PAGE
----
Green Thumbs

Passion for growing plants

   Mar 28

Adenium Obesum, Pretty in Pink Desert Rose

I didn’t get around to posting this piece until now, but the seedlings are already starting to branch out and the mature plant has been heavily pruned to correct uneven growth.
I haven’t posted anything about my Desert Roses, Adenium Obesum. Actually I have in my possession one mature plant and a couple of one-year-old seedlings. The old plant flowers in summer with large pretty pink flowers, the most prevalent colour in Adeniums. But the seedlings, they are going to be surprises! Apparently seedlings do not grow true to type; many times they revert back to pink, which is also nice, but not as exciting as some of the burgundy and double varieties I have seen.
Its native habitats are for example Somalia and the fascinating and isolated island of Socotra, located off the coast of Yemen at the southern end of the Arabian Peninsula. Because of their desert like origins the Adeniums form a large swollen caudex to get them through life on scarce water resources. The caudex grows larger as the plan gets older and often takes interesting otherworldly forms.

Adenium 3

While other plants in more favorable conditions grow large and tall with age, the Adenium doesn’t get much taller than a dwarf tree. Instead it focuses on growing broad and round in order to tolerate the harsh sun, fierce winds and seasonal monsoon rains.
Desert Roses are very easy to grow, but they require a lot of water during spring and summer. To prevent root rot indoor gardeners and dark climates induce dormancy in the autumn by reducing water and letting the plant shed its leaves. If cared for like this and kept in a warm place the Desert Rose is an easy plant, even though it does look a bit odd with its bare branches in the winter.

Adenium 1
Last spring I ordered some Adenium Obesum seeds from the US. to try my hand at. They sprouted rapidly and had a fat caudex from the start. The purpose of growing Desert Roses from seed is to get some variation in the colour of the flowers, and the fact that seedlings often have a more pronounced caudex than cuttings. But oh, are they slow growers! Since sprouting last spring they currently struggle to reach even ten centimeters. This plant requires endless patience.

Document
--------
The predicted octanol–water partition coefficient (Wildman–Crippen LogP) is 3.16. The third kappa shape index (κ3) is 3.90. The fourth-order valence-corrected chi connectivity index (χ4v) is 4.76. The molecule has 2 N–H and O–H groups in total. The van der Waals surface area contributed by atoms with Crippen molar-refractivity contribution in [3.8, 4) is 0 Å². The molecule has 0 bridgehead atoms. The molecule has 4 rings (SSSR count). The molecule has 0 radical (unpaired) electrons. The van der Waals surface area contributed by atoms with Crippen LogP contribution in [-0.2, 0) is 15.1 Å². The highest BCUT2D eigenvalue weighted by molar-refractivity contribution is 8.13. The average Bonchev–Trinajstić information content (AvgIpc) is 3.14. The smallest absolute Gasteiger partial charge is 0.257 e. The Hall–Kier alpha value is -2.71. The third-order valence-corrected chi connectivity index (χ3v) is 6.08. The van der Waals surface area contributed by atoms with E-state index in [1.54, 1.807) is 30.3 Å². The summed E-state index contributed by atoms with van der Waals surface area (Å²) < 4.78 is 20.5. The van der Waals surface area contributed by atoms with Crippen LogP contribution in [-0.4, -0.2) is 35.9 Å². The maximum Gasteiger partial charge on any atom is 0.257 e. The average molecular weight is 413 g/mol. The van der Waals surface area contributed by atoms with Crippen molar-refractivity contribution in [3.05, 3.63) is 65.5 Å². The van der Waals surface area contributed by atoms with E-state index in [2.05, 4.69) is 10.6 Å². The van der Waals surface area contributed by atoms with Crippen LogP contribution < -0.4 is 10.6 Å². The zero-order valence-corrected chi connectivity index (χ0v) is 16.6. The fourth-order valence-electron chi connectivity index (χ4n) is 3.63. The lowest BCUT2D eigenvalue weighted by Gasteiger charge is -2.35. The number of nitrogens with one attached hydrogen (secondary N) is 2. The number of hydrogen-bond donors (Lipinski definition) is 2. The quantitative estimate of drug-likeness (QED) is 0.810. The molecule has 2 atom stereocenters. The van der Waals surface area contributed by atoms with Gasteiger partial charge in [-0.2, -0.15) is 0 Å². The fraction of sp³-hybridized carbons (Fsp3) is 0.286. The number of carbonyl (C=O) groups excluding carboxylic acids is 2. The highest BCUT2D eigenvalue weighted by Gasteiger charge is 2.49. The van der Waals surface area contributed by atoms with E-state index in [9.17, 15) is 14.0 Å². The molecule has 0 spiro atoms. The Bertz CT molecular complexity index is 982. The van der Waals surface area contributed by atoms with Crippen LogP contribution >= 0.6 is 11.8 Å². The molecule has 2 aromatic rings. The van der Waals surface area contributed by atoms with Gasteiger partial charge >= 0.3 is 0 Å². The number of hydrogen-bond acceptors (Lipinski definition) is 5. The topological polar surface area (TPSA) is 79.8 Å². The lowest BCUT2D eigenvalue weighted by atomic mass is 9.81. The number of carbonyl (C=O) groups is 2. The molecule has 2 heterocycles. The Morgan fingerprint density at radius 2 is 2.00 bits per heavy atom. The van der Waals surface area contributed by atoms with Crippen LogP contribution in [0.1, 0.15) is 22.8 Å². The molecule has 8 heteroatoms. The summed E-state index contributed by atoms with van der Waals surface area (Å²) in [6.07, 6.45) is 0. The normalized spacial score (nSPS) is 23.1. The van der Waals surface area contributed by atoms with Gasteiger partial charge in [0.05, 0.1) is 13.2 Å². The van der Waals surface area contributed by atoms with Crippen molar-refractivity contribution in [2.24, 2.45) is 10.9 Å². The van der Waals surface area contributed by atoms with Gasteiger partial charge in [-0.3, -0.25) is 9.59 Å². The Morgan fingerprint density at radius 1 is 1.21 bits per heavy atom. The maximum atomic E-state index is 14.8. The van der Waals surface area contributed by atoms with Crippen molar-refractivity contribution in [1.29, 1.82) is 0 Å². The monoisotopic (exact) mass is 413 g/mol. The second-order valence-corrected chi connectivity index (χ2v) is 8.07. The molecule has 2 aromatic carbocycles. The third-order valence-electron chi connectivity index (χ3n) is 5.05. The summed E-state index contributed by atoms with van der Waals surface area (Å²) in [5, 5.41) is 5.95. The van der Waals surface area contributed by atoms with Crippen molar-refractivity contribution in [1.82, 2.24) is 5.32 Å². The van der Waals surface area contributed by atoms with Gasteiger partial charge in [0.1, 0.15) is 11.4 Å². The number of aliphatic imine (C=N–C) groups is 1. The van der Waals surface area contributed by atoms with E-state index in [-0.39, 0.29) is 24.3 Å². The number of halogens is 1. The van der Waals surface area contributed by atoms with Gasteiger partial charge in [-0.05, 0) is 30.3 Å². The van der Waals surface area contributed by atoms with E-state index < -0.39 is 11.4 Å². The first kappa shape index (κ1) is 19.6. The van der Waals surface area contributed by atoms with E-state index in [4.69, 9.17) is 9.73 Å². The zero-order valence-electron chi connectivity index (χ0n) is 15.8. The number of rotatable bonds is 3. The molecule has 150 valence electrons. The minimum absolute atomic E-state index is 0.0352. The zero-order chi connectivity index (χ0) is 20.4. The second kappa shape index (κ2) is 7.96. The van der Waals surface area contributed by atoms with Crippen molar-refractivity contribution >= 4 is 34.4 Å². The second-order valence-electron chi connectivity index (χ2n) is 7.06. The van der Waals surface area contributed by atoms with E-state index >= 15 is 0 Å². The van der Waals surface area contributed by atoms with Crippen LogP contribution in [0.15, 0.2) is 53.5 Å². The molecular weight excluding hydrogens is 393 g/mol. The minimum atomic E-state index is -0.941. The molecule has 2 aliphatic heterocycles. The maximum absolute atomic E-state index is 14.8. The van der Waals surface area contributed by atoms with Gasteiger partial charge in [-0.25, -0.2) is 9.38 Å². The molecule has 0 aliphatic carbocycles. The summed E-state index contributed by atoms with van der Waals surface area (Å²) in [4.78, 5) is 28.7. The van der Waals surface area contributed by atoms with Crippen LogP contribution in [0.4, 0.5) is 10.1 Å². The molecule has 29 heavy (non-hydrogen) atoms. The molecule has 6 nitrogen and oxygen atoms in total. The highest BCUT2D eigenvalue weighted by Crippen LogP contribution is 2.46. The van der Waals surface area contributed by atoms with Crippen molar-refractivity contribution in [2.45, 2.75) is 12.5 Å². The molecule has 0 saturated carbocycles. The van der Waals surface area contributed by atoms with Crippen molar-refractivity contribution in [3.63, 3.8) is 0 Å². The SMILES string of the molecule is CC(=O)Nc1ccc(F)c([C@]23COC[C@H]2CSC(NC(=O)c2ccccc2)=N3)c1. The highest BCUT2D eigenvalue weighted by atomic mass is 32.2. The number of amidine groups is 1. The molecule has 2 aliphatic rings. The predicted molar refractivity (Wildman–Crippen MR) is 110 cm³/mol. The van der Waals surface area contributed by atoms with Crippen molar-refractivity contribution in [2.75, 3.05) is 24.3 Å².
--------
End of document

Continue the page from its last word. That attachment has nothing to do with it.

As of today when I’m writing this piece I pinched my seedlings just a few hours ago to encourage branching. This is important in cultivation to avoid a large caudex with one single spindly stem ending with a couple of sad leaves. Pinching should be done when the plants are in active growth. As I started to water again early February and we are currently fifteen days away from the vernal equinox I hope it’s the right time and not too early.

Adenium 2

It worked!
Some other plant related news; my Amaryllis ‘Aphrodite’ is in full swing right now! One open flower and a bud. I really like the delicate picotee and watercolour-like look of this frilly double. It looks like someone took a paint brush to the flower and gently brushed it with a watery raspberry red. I’m so grateful, my dear mother purchased her for me at the grocery store after I had spent two years looking for this specific bulb.
Also, my pot with two white ‘Jewel’ has started sending up stalks, I think I prefer spring flowering Amaryllises to the ones forced for Christmas. When the light returns the true colours and sparkle in the flowers are easier to see.

Last weekend I went to the garden fair at Älvsjö, this is something I normally look forward to all year but this time I was deeply disappointed. It was very scaled down and nothing was really exciting. Armies of NOID Phalaenopsis orchids stood like soldiers on rows upon rows on the shelves. The fair was littered with cheap garden ornaments and very few unusual or high quality plants, pots or tools. I got a nice pot apparently made in Crete, but that was it.

Vit Phal

Phal NOID

Armies of NOID Phalaenopsis

The highlights were a little specialized orchid boutique, a stall with nice little old ladies selling seeds and the above mentioned Cretan terracotta pot. Let’s hope the next garden fair at Kista in late April is better!

Idéträdgård 3

Phalaenopsis

Randig Phal

Idéträdgård 2 Idéträdgård 1

This is an idea of how a garden inspired by the tales of writer Astrid Lindren could look.

 

 

 

Helleborus blandade Gul Cymbidium Gul CattleyaHönapöna 1

Keeping hens has become popular!

Scilla

At last, spring has finally sprung!

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One Comment

  1. lene starander says:

    It´s always nice to read your blog. It always sounds so easy when you describe it.

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